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Life and Death in the Desert and The Intelligence of Nature

Desolation in the Desert ©Lynne Buchanan
In the process of writing my book, I have come across many photographs I made during my cross country journey that are striking a chord with me now.   Sometimes people succumb to the mistaken impression that they are more powerful than nature.  Yes, the hand of man has done many things to harm the environment by being out of balance, but when it really comes down to it nature is more powerful.   These ruins were from the town of Kelso.  Today, the mission revival style former depot located down the street serves as a visitor center, while this is what has become of the town around it.  I am not alone in being fascinated by ruins; many people are drawn to them likely because they show what becomes of the havens we construct to "protect" ourselves from the elements the instant we begin to neglect them.  Nature can be harsh and inhabitable for human beings when we don't work with the environment.

Sunrise, Mojave Desert ©Lynne Buchanan
Though there are hardly any people residing or even visiting the Mojave National Preserve, in comparison with other National Parks, it is teeming with life.  In fact, the Mojave Desert is one of the most diverse places in the entire southwest in terms of wildlife, with 38 species of amphibians and reptiles, 50 species of mammals, 300 kinds of birds, and even a native fish in the two ponds within the preserve.  In the springtime, there are carpets of desert sand verbena and dunes evening primrose, but even in the fall the desert plants were abundant and beautiful though non-flowering.  This sunrise was one of the most spectacular moments of my journey.  To get to the Mojave Desert, I'd driven straight through on I-5, the real wasteland, from Redding to Nipton.  The moment I got out of my car and stepped foot on the desert, I could feel the energy of all the life around me.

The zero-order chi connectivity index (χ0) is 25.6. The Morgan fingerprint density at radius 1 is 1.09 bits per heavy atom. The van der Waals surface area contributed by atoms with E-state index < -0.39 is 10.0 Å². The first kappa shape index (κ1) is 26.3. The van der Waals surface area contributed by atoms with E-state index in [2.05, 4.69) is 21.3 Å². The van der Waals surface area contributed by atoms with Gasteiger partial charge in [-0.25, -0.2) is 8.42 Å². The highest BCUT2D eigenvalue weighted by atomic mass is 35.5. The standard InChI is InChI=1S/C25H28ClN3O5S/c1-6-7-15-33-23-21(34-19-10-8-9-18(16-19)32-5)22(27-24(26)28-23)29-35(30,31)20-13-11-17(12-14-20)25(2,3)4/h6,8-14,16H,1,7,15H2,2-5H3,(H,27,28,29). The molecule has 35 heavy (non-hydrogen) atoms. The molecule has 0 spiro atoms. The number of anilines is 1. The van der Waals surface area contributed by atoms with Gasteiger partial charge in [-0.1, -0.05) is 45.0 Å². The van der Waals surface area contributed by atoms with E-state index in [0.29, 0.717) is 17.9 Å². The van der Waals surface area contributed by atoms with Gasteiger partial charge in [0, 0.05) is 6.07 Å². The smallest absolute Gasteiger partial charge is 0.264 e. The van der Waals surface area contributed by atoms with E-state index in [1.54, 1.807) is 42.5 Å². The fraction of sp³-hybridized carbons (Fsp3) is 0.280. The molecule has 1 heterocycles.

Joshua Trees, Mojave Desert ©Lynne Buchanan
Even after the sun had risen, nature continued to put on a magnificent show that morning, as dramatic clouds filled the sky and the light was soft enough to subtly illuminate the desert floor studded with Joshua trees and the mountains behind.  Yucca moths lay their eggs in the pollinated flowers of Joshua trees and disperse the seeds, while 25 bird species nest in them, and lizards and other invertebrates use them for shelter.  These tree homes look in much better shape than the houses the gold miners built and abandoned.   Afterwards, I visited the cinder cone lava beads and the Kelso dunes, before heading on my way to the Grand Canyon.  There is something that speaks to my soul when I see plants and animals survive and thrive in seemingly hostile conditions, and I know it is because they have learned to work with the environment instead of fighting against it...